Secret Cellino & Barnes court documents will be unsealed, judge rules - The Buffalo News

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Secret Cellino & Barnes court documents will be unsealed, judge rules

Court documents that have been kept secret in the legal fight between law partners Ross M. Cellino Jr. and Stephen E. Barnes will soon be unsealed, State Supreme Court Judge Deborah A. Chimes stated Monday afternoon.

Ruling on a request made by The Buffalo News, the New York Daily News and the New York Post, Chimes said she now agrees that the complaint filed last month by Cellino seeking to break up the high-profile law firm should be made public.

The judge said she "temporarily" sealed the court document last month because, at that time, she felt that public disclosure of Cellino's legal action would cause "undue anxiety" for the law firm's 10,000 clients and more than 200 employees. At this point, she said, the law firm has had plenty of time to advise clients and employees of where the situation stands.

The document – which includes Cellino's complaints about the law firm's business practices and his reasons for wanting to break up a partnership reportedly worth tens of millions of dollars – could be made public as early as Tuesday, participants in the case told The News.

Karim A. Abdulla, an attorney for the three newspapers, said he appreciates Chimes' ruling and called it a victory for those who support open courts, which are funded by taxpayers.

"Open courts help to ensure that the legal process remains fair and transparent," Abdulla said.

Abdella said the dispute affects thousands of people and is of great public interest. Under the laws governing operations of the state's courts, actions filed in the courts are presumed to be open to public inspection unless a judge finds "good cause" to seal them, Abdulla said.

The News joins motion to unseal Cellino & Barnes court documents

Cellino's attorney, Terrence M. Connors, and Barnes' attorney, Gregory P. Photiadis, did not object to the unsealing of the Cellino complaint. But both lawyers said they reserve the right to ask for some future documents in the case to be sealed.

Cellino was in court on Monday, but Barnes was not.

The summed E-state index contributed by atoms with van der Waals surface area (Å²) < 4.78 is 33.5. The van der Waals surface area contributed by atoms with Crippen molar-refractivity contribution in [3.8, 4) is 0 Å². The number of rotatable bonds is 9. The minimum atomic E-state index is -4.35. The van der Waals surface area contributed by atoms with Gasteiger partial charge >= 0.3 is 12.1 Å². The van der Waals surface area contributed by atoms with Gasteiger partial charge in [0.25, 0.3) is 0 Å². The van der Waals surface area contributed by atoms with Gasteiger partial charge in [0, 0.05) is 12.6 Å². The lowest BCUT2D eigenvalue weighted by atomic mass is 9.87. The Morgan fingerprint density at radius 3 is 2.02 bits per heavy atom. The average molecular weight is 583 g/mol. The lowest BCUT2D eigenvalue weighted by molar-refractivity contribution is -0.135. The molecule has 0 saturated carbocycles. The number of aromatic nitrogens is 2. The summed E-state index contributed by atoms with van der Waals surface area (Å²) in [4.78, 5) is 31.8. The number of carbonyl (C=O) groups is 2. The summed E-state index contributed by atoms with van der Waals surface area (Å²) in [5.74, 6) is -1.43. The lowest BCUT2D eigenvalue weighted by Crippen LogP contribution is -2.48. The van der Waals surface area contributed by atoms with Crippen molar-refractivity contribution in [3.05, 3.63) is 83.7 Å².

Speaking to news reporters outside the courtroom, Cellino said, "There have been some very serious disagreements between Steve and I." But he also said the law firm has a "bevy of very strong lawyers" who are making sure that clients' cases are being handled properly.

While Photiadis said he is "hopeful" and "optimistic" that the disagreement will be settled in mediation, Cellino did not appear to be quite as hopeful.

No progress seen in Cellino & Barnes mediation effort

When a News reporter asked him if he is optimistic that the case will be settled in mediation, Cellino hesitated to answer. He was then pulled toward an elevator by his attorney, Connors, and as he entered the elevator, Cellino said, "Wait and see."

When another reporter asked Connors whether it is "definite" that the law firm will be split up, Connors answered, "Nothing's definite."

Cellino was also accompanied in court and outside the courtroom by Stephen W. Bell, a Buffalo public relations consultant whose specialties include crisis management.

What is in the document that Judge Chimes has agreed to unseal? According to sources who have seen it, the document is about five pages long and contains a list of Cellino's complaints about the law firm's business practices.

One of Cellino's complaints, multiple sources said, is his view that the law firm has become too aggressive in wooing clients who have already signed up with other law firms to take their cases – some of them worth potential millions.

“Ross told Steve and others in the firm that he wanted them to back away from that, to stop doing it. He couldn’t stomach it anymore,” a source who is sympathetic to Cellino told The News last month.

Sources: Barnes' refusal to hire Cellino's daughter sparked rift

That allegation that Cellino & Barnes tries aggressively to steal clients from other firms was denied last month by the law firm’s managing partner, Robert J. Schreck.

“We emphatically deny that we have ever had a policy of stealing clients,” Schreck said last month. “We’re an advertising law firm. Potential clients see our ads, and they come to us."

Despite all the furor over the potential split, Cellino said the law firm is continuing to do good work for its clients, and the law firm issued a press release making the same claim.

"The legal action between the principals at Cellino & Barnes is garnishing the attention of the media, but the fact is, it has no bearing on our day-to-day operations," the law firm stated.

The firm said it recently obtained a $600,000 jury verdict for a man injured in a motorcycle accident.

Attorney Joseph M. Finnerty and Joseph T. Giglia II, general counsel for The News, also worked on the case that led to Chimes' decision to unseal the records.

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